Deere To Introduce Combine-Pulled Baler

Deere & Company will soon be joining AGCO and others in the crop residue collection business. According to Hillco Technologies, Deere will be introducing a Hillco-designed, Single Pass Round Bale (SPRB) system at farm shows later this year.
 Hillco says the SPRB system offers superior quality feed stock, reduced field passes, minimal harvest impact, reduced equipment and manpower, low nutrient removal and additional revenue.
 Reportedly, the SPRB will attach to the back of Deere S670, S680 or S690 combines with ProDrive transmissions. A hydrostatic pump installed on the combine engine's output shaft powers a high torque bent axis motor on the trailing Deere 569 baler.
 A spout unit on the combine collects corn fodder from the straw chopper via a vaned tailboard. The fodder is blown to an accumulator riding on its own axle and mated directly to the bale chamber. Three sensors track the amount of material in the accumulator bin as it fills. When the bin is full, the baler is engaged and a conveyer and adjustable feed rolls move fodder smoothly into the bale chamber. A gear pump driven off the straw chopper powers the conveyer and feed rolls.
Once the bin is empty, the baler disengages until the bin has again filled and the process repeats until the bale reaches the desired size. At this point, the bale is wrapped and ejected while the bin refills. While the baler can be paused by the operator, all other activities are automatic, leaving the operator to concentrate on the combine.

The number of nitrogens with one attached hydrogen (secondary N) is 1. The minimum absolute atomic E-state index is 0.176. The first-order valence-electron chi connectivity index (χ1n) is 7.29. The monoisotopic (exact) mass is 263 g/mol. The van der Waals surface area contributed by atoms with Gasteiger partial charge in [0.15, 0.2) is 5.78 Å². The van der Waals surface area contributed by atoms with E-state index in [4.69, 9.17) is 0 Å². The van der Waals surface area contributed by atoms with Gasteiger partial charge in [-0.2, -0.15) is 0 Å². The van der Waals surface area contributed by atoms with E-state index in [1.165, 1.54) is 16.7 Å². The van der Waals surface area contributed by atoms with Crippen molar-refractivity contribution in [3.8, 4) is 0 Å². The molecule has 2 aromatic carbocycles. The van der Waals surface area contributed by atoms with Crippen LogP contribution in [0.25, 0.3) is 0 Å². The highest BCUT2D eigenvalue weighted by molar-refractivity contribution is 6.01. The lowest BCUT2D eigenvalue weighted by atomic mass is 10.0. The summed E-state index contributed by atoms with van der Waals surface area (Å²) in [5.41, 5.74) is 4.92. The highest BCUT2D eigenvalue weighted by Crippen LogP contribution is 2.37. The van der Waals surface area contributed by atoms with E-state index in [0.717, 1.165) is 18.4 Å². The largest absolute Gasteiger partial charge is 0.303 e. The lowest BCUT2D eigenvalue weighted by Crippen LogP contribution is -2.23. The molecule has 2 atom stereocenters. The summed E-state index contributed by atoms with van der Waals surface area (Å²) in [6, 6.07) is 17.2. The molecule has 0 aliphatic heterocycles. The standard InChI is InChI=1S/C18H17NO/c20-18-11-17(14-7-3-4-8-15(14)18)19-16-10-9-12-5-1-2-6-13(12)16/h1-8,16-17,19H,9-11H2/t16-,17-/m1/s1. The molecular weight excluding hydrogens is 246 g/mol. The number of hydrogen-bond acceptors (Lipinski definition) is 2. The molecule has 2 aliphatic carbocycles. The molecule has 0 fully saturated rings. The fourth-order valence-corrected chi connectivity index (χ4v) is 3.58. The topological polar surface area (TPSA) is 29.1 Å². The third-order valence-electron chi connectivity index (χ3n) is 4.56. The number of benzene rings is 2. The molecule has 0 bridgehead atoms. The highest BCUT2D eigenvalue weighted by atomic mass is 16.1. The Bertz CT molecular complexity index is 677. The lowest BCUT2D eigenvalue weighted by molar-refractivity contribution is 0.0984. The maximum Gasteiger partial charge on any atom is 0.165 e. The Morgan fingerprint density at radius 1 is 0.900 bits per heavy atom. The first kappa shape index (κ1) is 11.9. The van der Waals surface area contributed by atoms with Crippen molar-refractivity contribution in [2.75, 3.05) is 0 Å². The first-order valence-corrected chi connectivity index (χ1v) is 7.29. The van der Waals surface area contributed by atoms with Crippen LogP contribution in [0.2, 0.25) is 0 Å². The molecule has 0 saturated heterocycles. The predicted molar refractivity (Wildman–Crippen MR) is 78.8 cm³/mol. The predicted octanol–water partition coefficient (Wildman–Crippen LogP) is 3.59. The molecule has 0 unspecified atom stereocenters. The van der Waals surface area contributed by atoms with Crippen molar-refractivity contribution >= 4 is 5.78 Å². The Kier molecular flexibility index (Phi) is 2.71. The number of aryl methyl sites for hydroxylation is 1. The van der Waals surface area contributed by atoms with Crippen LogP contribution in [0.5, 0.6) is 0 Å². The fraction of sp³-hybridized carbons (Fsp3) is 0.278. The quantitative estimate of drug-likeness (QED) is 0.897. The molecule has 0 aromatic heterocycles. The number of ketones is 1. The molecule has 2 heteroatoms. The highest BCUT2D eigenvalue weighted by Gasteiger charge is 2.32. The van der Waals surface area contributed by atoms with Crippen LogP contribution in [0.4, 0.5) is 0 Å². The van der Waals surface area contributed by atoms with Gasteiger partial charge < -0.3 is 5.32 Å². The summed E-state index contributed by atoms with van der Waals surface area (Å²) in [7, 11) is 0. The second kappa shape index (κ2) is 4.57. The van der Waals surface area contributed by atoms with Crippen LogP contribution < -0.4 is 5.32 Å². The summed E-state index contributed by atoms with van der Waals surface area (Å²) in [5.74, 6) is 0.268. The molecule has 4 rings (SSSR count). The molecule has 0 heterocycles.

The baler with its accumulator bin is connected to the combine via a long tongue. When the baler is disconnected from the combine and the vaned tailboard is in the down position, fodder is spread on the field.
 According to Hillco, the system is designed to collect about 20 to 25 percent of total residue in a field. This returns the majority of crop biomass to the field to protect the soil and return nutrients and organic matter.
 The company suggests that because the stalks are left standing and only some cobs and leaves are collected, bales are less likely to roll on hillsides. Bales are larger and denser (1,700 lbs.) than with conventional post harvest raking and baling. This means they will grind easier. Bales will be much cleaner than with raking, containing significantly less dirt and roots.
Hillco says installation will take about 50 hrs. total. Mounting the blower and electrical and hydraulic connections to the combine will take about 30 hrs., with another 20 devoted to the baler. Company sources suggest the baler connection will likely be permanent.